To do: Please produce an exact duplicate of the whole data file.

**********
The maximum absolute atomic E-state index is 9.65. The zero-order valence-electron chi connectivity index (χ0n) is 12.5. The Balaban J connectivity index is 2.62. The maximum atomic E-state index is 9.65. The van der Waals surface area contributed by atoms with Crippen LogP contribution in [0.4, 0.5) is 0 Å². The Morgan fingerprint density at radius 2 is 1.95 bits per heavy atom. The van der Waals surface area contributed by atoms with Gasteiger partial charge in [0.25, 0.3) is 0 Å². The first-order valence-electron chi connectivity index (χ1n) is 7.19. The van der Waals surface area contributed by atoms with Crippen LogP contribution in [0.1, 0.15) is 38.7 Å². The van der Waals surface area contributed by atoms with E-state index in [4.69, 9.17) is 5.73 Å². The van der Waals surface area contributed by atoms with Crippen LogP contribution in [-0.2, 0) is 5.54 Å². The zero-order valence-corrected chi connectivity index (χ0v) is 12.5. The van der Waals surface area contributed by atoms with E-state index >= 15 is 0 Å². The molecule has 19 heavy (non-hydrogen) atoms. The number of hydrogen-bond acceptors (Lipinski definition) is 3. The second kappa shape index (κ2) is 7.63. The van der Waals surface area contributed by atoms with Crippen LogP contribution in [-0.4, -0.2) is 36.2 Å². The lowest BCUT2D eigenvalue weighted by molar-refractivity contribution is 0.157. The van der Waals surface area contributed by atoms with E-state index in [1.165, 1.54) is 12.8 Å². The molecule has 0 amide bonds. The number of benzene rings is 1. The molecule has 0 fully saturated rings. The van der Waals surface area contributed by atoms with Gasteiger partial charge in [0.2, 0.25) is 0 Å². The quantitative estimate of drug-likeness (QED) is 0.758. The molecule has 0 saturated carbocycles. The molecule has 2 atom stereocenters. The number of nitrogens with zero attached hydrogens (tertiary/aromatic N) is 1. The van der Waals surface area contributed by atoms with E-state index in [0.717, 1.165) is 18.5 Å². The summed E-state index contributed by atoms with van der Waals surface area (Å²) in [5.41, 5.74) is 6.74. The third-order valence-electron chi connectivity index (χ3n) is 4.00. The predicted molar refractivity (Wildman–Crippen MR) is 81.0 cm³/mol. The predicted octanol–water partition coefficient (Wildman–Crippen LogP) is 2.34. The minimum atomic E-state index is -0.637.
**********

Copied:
The maximum absolute atomic E-state index is 9.65. The zero-order valence-electron chi connectivity index (χ0n) is 12.5. The Balaban J connectivity index is 2.62. The maximum atomic E-state index is 9.65. The van der Waals surface area contributed by atoms with Crippen LogP contribution in [0.4, 0.5) is 0 Å². The Morgan fingerprint density at radius 2 is 1.95 bits per heavy atom. The van der Waals surface area contributed by atoms with Gasteiger partial charge in [0.25, 0.3) is 0 Å². The first-order valence-electron chi connectivity index (χ1n) is 7.19. The van der Waals surface area contributed by atoms with Crippen LogP contribution in [0.1, 0.15) is 38.7 Å². The van der Waals surface area contributed by atoms with E-state index in [4.69, 9.17) is 5.73 Å². The van der Waals surface area contributed by atoms with Crippen LogP contribution in [-0.2, 0) is 5.54 Å². The zero-order valence-corrected chi connectivity index (χ0v) is 12.5. The van der Waals surface area contributed by atoms with E-state index >= 15 is 0 Å². The molecule has 19 heavy (non-hydrogen) atoms. The number of hydrogen-bond acceptors (Lipinski definition) is 3. The second kappa shape index (κ2) is 7.63. The van der Waals surface area contributed by atoms with Crippen LogP contribution in [-0.4, -0.2) is 36.2 Å². The lowest BCUT2D eigenvalue weighted by molar-refractivity contribution is 0.157. The van der Waals surface area contributed by atoms with E-state index in [1.165, 1.54) is 12.8 Å². The molecule has 0 amide bonds. The number of benzene rings is 1. The molecule has 0 fully saturated rings. The van der Waals surface area contributed by atoms with Gasteiger partial charge in [0.2, 0.25) is 0 Å². The quantitative estimate of drug-likeness (QED) is 0.758. The molecule has 0 saturated carbocycles. The molecule has 2 atom stereocenters. The number of nitrogens with zero attached hydrogens (tertiary/aromatic N) is 1. The van der Waals surface area contributed by atoms with E-state index in [0.717, 1.165) is 18.5 Å². The summed E-state index contributed by atoms with van der Waals surface area (Å²) in [5.41, 5.74) is 6.74. The third-order valence-electron chi connectivity index (χ3n) is 4.00. The predicted molar refractivity (Wildman–Crippen MR) is 81.0 cm³/mol. The predicted octanol–water partition coefficient (Wildman–Crippen LogP) is 2.34. The minimum atomic E-state index is -0.637.